Each of these works had a different objective: while the work of the German scholar was primarily aimed at creating maps of anthroponymic dispersion (as the way to establish geographical areas in which a given language could have been used, see Untermann, Elementos, pp. 11-12), the Spanish school prioritised the etymological analysis of the documented forms (relying more on the potential of onomastics to assign lexical roots to a specific language). Over time, Albertos was able to pick up the baton of Hispanic onomastic study and unified both lines of onomastic research, accepting (see, for example, Albertos 1983) the importance of the notion of “anthroponymic landscape” which Untermann had developed.

Epigraphic discoveries continued to offer information and it soon became clear the need to have publications in which the new data should be offered to the scientific community. Hispania Antiqua Epigraphica, which provided a useful epigraphic repertoire model appeared first in 1950, but, unfortunately, did not continue beyond the late 1960s. In 1989 Hispania Epigraphica (HEp) gradually took over, and nowadays one can say that it has become established as a fundamental work in updating the Hispanic epigraphic panorama. These works were complemented by the extremely useful Année Épigraphique (AE) which, continuously since 1888, has reported new epigraphic findings from the whole Roman Empire.

In 1994, José Manuel Abascal published a repertoire of Hispanic onomastics in Latin epigraphy; his Nombres personales became the standard reference which included onomastic data from the CIL up to the latest publications, some of which were truly disperse.

The Indo-European world

Parallel to Abascal’s work, the Grupo Mérida undertook the study of the onomastics of Roman Lusitania, which resulted in the Atlas antroponímico de la Lusitania romana published in 2003. The participation, in these types of projects, of researchers from outside the world of Linguistics underlined the interest that Onomastics arouses in other disciplines related to Antiquity. Chapter 1 of this work, “La onomástica indígena”, by Gorrochategui and Vallejo, analyses the principal characteristics of Lusitanian onomastics on the basis of the cartographic distribution of names and elements.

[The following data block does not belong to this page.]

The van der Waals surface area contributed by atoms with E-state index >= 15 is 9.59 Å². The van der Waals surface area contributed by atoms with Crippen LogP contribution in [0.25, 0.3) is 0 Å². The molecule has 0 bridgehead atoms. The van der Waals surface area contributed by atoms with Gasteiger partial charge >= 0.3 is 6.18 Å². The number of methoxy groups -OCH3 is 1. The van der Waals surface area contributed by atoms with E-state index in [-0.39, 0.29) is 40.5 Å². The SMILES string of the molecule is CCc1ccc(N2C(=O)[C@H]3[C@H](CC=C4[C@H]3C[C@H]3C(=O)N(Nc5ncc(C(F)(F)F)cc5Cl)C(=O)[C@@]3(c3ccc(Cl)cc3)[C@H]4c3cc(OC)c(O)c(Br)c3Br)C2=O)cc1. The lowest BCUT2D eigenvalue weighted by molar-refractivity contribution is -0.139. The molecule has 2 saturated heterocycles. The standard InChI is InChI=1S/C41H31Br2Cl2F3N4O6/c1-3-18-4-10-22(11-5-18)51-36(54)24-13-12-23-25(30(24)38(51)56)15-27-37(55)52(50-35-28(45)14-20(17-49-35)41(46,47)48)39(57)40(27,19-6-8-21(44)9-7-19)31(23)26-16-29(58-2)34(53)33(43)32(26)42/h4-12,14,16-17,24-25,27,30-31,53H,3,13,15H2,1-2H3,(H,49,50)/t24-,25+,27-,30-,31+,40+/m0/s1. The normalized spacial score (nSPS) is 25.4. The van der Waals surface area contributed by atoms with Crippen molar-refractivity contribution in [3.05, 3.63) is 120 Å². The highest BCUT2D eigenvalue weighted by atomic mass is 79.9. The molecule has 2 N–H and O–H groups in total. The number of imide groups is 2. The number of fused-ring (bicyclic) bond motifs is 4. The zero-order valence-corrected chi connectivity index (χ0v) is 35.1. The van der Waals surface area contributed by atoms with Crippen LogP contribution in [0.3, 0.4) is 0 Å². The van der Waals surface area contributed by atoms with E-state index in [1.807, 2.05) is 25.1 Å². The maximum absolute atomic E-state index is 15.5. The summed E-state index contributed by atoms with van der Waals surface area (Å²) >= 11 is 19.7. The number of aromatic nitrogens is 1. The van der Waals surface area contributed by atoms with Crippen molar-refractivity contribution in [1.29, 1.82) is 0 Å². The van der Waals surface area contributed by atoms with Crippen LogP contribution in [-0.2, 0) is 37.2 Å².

These modern collections, which already integrated the advantages of computer tools in their elaboration, also suffered from some drawbacks; Abascal’s work did not take into consideration the names included in indigenous inscriptions, and the Atlas of the Grupo Mérida was limited to just the Roman province of Lusitania.

Subsequently, the Celtiberian materials collected in vol. IV of Untermann’s Monumenta linguarum Hispanicarum (MLH) or the work by Beltrán et alii 1996 complemented in part the indigenous data, and the whole collection of Indo-European epigraphy in Hispania was thus complete.

In 2005 José M. Vallejo published a linguistic study of indigenous onomastics in Roman Lusitania which, to some extent, updated the work by Palomar 1957; (the few) onomastic data in the Lusitanian epigraphy were also included here. On the basis of this work, which also utilised indigenous data external to Lusitania, a data base was conceived which would serve to elaborate the onomastic pages in the Hesperia Data Bank.

The non-Indo-European world

Given that the epigraphic selections in the Hesperia Data Bank seek to collect all the peninsular inscriptions, Iberian onomastics, which had been partially collected by Abascal 1994 when it was transmitted in the Latin epigraph, could not be overlooked. Due to our great ignorance of the Iberian language as well as to the peculiarities of its writing, the introductory model for the data and their congruence with the rest of peninsular onomastics implied a major challenge for the team. For this purpose, the work of Eduardo Orduña in creating the page model and the collaboration of Noemí Moncunill have been decisive.

Iberian onomastics had already received special attention by Untermann, who drew up a list of Iberian anthroponymic components (MLH III, § 7); more recently, Moncunill has studied the Iberian lexicon in his doctoral dissertation, from which she had extracted onomastic information, which she published in 2010. These two works have served as the main source of information for this data base, apart from other points of reference such as the contributions by Jesús Rodríguez Ramos.

The Vascon area, which has seen its corpus increase significantly, has its basic points of reference in works by Gorrochategui 2006, 2007 and 2009 and Fernández Palacios 2009, and the Turdetan region (detected by Gómez Moreno) has received special attention in the works by Javier de Hoz, e.g. de Hoz (2010a, 458-462).

The data in the base

In addition to the indigenous names we can find in Hispania in both Latin and non-Latin epigraphy (monetary, Iberian, Celtiberian, Lusitanian and Turdetan), this database includes literary names transmitted through Greek and Latin sources (basically contained in chapter 21 of Humboldt 1821), as well as the names of Hispanic people outside our borders which are given in the volumes of the CIL for the rest of the Empire.